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Who's Afraid of Virginia Woolf?




One of the most amazing films to come out of the 1960's was the film version of Edward Albee's absurdist vision Who's Afraid of Virginia Woolf? When I was in a high school acting class, my teacher told us he wanted us to see an example of really great acting and he introduced me to Virginia Woolf for the first time and I must agree.

This scathing 1966 drama follows a drunken night between two college professors, one young and one not so, and their wives and the secrets, lies, and revelations that come out during their drunken encounter.

Elizabeth Taylor won her second Oscar for her performance as Martha, a character who redefines the term "shrew", the older professor's wife and the daughter of the president of the college(a character who we never meet but is mentioned throughout). Taylor pulled out all the stops for this performance...she put on twenty pounds, wore extra padding, grayed her hair, wore false teeth, and pitched her voice extremely low and buried her English accent for the most part to deliver the most electrifying performance of her career. Some found it over the top, but I find the performance continually fascinating and treasure the little nuances I discover in Martha upon repeated viewings.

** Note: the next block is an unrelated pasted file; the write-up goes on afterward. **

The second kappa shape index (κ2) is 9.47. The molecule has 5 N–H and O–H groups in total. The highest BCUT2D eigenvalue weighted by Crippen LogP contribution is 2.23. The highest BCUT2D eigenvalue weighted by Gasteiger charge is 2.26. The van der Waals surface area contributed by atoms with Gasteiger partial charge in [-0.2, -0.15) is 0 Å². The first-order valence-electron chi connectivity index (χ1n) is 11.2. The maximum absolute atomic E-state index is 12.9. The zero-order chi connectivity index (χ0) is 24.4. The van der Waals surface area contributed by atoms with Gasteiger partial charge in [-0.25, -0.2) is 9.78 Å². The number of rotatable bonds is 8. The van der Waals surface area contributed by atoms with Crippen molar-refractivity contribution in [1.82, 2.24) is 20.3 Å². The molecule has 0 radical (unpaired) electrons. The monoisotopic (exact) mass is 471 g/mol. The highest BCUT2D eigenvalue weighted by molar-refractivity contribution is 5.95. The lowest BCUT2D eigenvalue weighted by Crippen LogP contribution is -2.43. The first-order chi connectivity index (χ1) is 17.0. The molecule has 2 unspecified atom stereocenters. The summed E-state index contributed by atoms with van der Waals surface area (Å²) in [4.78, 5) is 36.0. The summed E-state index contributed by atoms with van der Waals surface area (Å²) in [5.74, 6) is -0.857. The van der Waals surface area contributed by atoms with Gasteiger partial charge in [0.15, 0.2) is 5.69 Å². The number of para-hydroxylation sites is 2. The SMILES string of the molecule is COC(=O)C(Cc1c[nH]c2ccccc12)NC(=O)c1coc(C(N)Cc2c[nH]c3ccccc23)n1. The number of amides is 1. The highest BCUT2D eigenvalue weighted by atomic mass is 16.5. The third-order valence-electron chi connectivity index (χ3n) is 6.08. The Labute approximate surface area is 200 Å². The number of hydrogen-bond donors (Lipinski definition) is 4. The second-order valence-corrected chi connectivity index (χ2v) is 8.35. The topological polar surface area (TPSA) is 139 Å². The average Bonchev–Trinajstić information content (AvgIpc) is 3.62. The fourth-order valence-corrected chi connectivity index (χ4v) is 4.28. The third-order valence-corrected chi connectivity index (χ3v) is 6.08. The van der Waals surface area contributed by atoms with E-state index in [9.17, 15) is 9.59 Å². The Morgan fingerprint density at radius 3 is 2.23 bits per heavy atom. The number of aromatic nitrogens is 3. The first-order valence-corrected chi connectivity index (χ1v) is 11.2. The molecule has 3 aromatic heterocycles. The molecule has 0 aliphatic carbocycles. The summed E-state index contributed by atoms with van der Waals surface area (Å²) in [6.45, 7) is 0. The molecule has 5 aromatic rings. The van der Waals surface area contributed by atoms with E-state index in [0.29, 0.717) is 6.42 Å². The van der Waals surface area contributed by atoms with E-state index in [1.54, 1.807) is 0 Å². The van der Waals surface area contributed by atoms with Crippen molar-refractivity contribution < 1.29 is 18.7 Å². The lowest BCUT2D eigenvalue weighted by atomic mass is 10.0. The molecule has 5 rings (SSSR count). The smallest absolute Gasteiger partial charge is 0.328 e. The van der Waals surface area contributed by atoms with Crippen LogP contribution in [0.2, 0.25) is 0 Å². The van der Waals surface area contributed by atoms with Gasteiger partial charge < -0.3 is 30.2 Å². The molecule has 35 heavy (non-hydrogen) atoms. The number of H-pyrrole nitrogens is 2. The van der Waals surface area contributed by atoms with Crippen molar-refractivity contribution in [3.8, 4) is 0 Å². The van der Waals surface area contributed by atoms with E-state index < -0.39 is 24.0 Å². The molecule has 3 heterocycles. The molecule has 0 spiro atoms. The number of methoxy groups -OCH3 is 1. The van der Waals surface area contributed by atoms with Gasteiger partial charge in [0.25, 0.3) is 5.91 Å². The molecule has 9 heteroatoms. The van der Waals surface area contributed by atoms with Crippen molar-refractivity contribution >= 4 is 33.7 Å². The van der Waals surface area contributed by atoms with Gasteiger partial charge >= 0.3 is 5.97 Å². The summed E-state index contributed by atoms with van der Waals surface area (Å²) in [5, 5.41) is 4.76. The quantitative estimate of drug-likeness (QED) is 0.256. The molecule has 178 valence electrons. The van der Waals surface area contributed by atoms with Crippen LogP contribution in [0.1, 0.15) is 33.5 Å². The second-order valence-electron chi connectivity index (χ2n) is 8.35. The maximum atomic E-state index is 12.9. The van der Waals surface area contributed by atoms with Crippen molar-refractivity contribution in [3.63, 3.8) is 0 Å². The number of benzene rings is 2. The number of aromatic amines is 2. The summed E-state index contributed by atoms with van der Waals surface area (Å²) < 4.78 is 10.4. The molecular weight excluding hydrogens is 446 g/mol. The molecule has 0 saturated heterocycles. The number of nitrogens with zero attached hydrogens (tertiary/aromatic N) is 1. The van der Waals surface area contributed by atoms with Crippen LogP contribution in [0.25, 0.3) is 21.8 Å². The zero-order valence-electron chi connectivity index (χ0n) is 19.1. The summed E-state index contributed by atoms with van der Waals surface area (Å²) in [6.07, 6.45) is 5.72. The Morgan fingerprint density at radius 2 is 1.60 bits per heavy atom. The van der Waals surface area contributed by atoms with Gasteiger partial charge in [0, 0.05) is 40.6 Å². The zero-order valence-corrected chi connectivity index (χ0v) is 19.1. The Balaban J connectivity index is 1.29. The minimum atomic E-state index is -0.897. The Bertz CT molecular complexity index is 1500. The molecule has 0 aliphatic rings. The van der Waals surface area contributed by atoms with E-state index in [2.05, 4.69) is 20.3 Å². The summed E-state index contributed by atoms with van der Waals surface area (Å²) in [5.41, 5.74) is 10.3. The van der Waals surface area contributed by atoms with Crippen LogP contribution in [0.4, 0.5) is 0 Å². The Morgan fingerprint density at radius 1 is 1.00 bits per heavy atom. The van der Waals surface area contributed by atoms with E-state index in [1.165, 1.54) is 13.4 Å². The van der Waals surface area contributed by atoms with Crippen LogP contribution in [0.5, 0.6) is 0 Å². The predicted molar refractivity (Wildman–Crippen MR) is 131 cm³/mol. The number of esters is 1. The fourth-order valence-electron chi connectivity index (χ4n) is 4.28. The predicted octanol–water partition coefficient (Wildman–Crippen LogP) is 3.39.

Richard Burton was robbed of a Best Actor Oscar for his performance as George, Martha's emasculated husband who does his best to learn the rules of Martha's little games as fast as she can change them. Burton is just as funny as he is heartbreaking and beautifully underplays in order to allow Taylor to shine. George Segal and Sandy Dennis (also an Oscar winner)provide solid support to the Burtons as the new young professor and his wife, who fall victim to the twisted machinations of George and Martha.

This film was considered quite controversial in 1966. It seems quite tamer now but still packs an emotional wallop and is not for the faint of heart. Mike Nichols' intense direction and loving attention to Albee's script are a big plus here and help to make Who's Afraid of Virginia Woolf?a shattering and haunting film experience that stays with you long after the final fade-out.